“Upon waking let your first thought be . . . thank you.” Abraham-Hicks
It’s upon us, the beginning of a new year. You’ve spent all your Christmas money purchasing the next size up in jeans from all that fruit cake. Your credit card bill has you seriously considering pulling your children out of school and putting them into the workforce. If the sight of Santa makes you want to throw up all that rum cake you had for breakfast, then you are ready for a New Year’s Resolution, my friend.
Being somewhat of a rebel myself, I dislike resolutions. I don’t like rules and structures. But a Gratitude Resolution isn’t a restriction of any kind. You can hang onto those extra six pounds with pride while eating a turkey leg and binge-watching Netflix. The Gratitude Resolution doesn’t care. In fact, you can include that turkey leg and Netflix in your list of things to be grateful for! It’s a win-win.
My friend who just returned from a yoga retreat gave me this idea. You don’t have to follow my instructions to the letter (that’s for all you fellow rebels out there), but I think it will be more effective if you do. All you need is a notebook and a pen.
Put your journal beside your bed. As soon as you wake up in the morning, before you pour coffee, write down ten things you are thankful for. Once my brain is awake, it tends to start churning with all the things I need to do and problems I haven’t solved. Writing down the things I’m grateful for puts my worries on pause for a moment.
As the day goes on I find that I’m more aware of the many blessings in my life.
The next thing you’re going to write down in your journal is your intention for the day. It can be anything. Personal, spiritual, physical. Whatever you think you need to focus on or work on.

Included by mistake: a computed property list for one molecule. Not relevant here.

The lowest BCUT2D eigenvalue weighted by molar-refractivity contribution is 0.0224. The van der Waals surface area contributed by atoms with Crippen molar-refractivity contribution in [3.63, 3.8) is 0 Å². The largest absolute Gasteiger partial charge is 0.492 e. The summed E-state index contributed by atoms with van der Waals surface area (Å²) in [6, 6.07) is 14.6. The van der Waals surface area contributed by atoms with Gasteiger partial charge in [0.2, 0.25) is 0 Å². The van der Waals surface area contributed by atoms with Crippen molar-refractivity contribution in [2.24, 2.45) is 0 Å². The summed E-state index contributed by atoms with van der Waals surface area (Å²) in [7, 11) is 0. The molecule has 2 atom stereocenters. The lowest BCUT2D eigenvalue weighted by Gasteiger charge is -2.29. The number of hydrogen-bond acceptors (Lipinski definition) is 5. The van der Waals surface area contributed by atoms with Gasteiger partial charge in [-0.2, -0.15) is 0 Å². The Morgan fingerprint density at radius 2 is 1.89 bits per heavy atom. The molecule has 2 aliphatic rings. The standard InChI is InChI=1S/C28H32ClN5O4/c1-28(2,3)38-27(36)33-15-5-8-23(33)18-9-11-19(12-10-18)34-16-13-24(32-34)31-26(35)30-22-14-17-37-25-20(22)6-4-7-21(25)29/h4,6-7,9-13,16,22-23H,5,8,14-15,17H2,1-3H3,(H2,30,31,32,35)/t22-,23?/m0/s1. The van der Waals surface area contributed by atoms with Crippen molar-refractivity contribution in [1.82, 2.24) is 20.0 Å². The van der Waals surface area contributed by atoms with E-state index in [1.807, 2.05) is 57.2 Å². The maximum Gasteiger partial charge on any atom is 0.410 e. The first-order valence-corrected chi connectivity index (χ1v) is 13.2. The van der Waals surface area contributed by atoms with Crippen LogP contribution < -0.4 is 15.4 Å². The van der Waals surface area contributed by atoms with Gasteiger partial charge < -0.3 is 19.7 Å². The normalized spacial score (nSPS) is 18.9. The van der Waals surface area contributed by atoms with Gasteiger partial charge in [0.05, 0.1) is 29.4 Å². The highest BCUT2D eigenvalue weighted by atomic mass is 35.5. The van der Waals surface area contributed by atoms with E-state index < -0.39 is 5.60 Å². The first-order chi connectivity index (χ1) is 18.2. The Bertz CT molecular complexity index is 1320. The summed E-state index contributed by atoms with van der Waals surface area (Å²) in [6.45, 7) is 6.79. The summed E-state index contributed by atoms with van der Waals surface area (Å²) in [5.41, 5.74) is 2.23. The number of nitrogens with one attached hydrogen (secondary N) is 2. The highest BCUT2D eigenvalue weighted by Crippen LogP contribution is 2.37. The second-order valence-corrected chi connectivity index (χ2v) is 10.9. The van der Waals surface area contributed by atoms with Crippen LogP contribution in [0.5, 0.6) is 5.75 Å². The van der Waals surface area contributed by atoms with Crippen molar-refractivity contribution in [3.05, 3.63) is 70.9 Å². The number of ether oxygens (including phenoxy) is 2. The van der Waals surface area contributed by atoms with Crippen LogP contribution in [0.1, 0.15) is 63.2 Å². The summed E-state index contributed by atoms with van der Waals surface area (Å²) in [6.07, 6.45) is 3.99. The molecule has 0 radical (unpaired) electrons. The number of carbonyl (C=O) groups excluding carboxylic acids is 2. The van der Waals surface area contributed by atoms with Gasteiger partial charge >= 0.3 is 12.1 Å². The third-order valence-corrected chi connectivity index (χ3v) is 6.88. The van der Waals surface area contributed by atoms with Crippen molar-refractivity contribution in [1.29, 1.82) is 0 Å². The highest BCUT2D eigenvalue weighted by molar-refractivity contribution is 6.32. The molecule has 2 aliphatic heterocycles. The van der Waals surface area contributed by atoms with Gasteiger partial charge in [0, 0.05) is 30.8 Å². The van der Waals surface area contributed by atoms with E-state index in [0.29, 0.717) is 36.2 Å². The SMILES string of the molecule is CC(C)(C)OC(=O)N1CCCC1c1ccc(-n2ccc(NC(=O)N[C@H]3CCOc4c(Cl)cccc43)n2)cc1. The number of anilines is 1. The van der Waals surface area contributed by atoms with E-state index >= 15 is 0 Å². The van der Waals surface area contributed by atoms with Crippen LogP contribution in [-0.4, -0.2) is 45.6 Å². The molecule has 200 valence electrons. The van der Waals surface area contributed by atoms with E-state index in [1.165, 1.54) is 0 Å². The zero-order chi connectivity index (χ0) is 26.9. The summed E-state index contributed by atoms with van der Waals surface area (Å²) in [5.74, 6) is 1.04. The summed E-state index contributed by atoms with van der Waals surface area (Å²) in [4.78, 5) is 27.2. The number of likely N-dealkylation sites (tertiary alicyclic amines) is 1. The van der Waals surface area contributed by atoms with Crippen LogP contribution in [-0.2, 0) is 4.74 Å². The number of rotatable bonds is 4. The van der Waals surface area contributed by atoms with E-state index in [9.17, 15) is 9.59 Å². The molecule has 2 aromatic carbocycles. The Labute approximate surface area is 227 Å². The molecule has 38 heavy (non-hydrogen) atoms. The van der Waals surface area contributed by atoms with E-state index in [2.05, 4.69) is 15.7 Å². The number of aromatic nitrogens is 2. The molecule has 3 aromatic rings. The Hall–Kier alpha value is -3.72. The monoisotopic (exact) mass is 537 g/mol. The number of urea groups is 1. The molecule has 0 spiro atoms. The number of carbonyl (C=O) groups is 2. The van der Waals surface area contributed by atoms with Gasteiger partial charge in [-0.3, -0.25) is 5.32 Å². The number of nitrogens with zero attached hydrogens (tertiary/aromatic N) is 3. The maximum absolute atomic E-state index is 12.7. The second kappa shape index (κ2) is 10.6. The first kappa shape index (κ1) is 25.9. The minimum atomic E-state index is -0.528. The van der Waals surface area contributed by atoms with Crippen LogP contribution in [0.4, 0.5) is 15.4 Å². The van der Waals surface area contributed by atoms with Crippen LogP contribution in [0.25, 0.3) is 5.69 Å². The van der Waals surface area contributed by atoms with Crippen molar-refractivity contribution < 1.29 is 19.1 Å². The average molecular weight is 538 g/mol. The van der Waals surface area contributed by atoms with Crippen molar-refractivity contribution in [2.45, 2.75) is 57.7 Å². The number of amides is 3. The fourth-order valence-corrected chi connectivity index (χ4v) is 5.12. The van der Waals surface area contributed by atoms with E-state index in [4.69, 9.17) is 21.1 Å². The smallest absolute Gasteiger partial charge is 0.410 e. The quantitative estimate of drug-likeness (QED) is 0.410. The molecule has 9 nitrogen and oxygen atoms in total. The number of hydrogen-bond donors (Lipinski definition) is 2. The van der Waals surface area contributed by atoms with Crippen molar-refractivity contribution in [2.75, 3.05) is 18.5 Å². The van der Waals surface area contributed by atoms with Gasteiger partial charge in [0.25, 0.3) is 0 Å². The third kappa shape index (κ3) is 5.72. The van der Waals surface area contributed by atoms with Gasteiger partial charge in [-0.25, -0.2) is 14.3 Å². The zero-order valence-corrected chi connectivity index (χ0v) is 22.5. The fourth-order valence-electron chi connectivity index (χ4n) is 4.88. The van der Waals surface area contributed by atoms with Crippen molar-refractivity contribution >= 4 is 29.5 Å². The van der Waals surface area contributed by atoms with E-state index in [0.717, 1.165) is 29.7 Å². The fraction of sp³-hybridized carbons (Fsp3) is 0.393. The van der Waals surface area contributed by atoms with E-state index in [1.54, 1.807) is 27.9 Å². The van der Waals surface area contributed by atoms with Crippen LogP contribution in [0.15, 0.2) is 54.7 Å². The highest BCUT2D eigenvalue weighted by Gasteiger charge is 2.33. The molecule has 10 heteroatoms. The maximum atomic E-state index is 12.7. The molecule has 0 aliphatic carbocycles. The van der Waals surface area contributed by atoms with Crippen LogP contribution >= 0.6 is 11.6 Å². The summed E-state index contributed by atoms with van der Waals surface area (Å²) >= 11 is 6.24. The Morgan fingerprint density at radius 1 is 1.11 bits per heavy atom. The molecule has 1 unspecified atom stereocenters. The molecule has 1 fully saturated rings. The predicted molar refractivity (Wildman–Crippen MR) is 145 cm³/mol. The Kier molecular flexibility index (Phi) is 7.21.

My intention for the past week has been to rest my mind more and stop trying to figure everything out. For some reason writing it down first thing in the morning and praying for guidance has helped me. My thoughts are still chaotic sometimes, but I’m more aware that I’m not following my intention. The intention is not a rule. I don’t feel ashamed that I’ve chased some thought down the rabbit hole for the thousandth time. I simply recognize my thoughts aren’t going where I want them to and put them back on the right track. If I mess up again, I simply re-route.
All of this takes five minutes tops.
The gratitude resolution might not change your life, but it might give you a better perspective for your day.
At the end of the day when you’re in bed, consider how well you did with your intention. If you think it needs improvement, then choose the same intention the next day.
The last thing my friend shared with me about this practice was remembering the times throughout your day when you felt at peace and whole. Meditate on that feeling for just a few moments. Feel those feelings again and stay in them. This was a really nice change for me. I tend to meditate on the worries and cares and things I want to change. I spend an embarrassing amount of time meditating on negative feelings and emotions and circumstances.
I’m especially prone to doing this in downtimes. Like when I’m driving somewhere or washing dishes or folding laundry. A very wise friend told me she meditated on Bible scriptures during those moments where she was prone to wander down dark thought paths. You could meditate on your intention for the day or a quote you especially like.
Make this fit your needs. After writing your blessings and intention, then you can write your to-do list. Maybe even five things you want to accomplish this next year. Keep those dreams written down in front of you so that you keep striving for them.
Thankfulness unlocks doors. Don’t believe me? Psychology today lists 7 scientifically proven benefits of gratitude from better health and better sleep. It can even combat depression. Crack open that notebook and let’s get started.
Originally published January 2018.